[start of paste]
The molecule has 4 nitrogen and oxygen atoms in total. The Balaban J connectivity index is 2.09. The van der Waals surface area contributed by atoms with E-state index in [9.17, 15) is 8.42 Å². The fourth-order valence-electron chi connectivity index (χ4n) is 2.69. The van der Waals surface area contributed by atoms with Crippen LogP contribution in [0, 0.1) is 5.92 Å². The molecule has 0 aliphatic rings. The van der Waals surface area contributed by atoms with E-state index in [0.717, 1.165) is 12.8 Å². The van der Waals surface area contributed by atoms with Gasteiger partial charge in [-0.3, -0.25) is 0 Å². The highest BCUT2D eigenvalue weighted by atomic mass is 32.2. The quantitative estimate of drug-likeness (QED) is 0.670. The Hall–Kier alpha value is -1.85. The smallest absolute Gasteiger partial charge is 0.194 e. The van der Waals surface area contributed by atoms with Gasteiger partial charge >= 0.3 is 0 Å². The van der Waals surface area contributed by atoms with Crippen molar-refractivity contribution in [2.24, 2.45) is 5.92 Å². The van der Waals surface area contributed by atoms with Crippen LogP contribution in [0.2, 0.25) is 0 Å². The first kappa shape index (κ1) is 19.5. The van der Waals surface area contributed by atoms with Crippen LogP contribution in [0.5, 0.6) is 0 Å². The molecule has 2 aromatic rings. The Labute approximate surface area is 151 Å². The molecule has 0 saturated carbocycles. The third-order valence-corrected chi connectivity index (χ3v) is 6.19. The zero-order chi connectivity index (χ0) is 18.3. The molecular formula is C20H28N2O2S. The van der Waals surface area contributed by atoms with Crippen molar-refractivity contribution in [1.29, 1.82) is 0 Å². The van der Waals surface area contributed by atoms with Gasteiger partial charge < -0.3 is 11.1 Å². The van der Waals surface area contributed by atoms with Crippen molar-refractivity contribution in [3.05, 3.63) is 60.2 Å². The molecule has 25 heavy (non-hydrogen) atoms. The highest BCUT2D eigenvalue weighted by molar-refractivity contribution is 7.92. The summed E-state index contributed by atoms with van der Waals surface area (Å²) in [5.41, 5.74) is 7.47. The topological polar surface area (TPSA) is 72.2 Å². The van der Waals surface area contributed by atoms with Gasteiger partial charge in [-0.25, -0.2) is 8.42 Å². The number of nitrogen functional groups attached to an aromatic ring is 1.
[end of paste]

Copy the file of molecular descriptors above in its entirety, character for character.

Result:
The molecule has 4 nitrogen and oxygen atoms in total. The Balaban J connectivity index is 2.09. The van der Waals surface area contributed by atoms with E-state index in [9.17, 15) is 8.42 Å². The fourth-order valence-electron chi connectivity index (χ4n) is 2.69. The van der Waals surface area contributed by atoms with Crippen LogP contribution in [0, 0.1) is 5.92 Å². The molecule has 0 aliphatic rings. The van der Waals surface area contributed by atoms with E-state index in [0.717, 1.165) is 12.8 Å². The van der Waals surface area contributed by atoms with Gasteiger partial charge in [-0.3, -0.25) is 0 Å². The highest BCUT2D eigenvalue weighted by atomic mass is 32.2. The quantitative estimate of drug-likeness (QED) is 0.670. The Hall–Kier alpha value is -1.85. The smallest absolute Gasteiger partial charge is 0.194 e. The van der Waals surface area contributed by atoms with Gasteiger partial charge >= 0.3 is 0 Å². The van der Waals surface area contributed by atoms with Crippen molar-refractivity contribution in [2.24, 2.45) is 5.92 Å². The van der Waals surface area contributed by atoms with Crippen LogP contribution in [0.2, 0.25) is 0 Å². The first kappa shape index (κ1) is 19.5. The van der Waals surface area contributed by atoms with Crippen LogP contribution in [0.5, 0.6) is 0 Å². The molecule has 2 aromatic rings. The Labute approximate surface area is 151 Å². The molecule has 0 saturated carbocycles. The third-order valence-corrected chi connectivity index (χ3v) is 6.19. The zero-order chi connectivity index (χ0) is 18.3. The molecular formula is C20H28N2O2S. The van der Waals surface area contributed by atoms with Crippen molar-refractivity contribution in [1.29, 1.82) is 0 Å². The van der Waals surface area contributed by atoms with Gasteiger partial charge < -0.3 is 11.1 Å². The van der Waals surface area contributed by atoms with Crippen molar-refractivity contribution in [3.05, 3.63) is 60.2 Å². The molecule has 25 heavy (non-hydrogen) atoms. The highest BCUT2D eigenvalue weighted by molar-refractivity contribution is 7.92. The summed E-state index contributed by atoms with van der Waals surface area (Å²) in [5.41, 5.74) is 7.47. The topological polar surface area (TPSA) is 72.2 Å². The van der Waals surface area contributed by atoms with Gasteiger partial charge in [-0.25, -0.2) is 8.42 Å². The number of nitrogen functional groups attached to an aromatic ring is 1.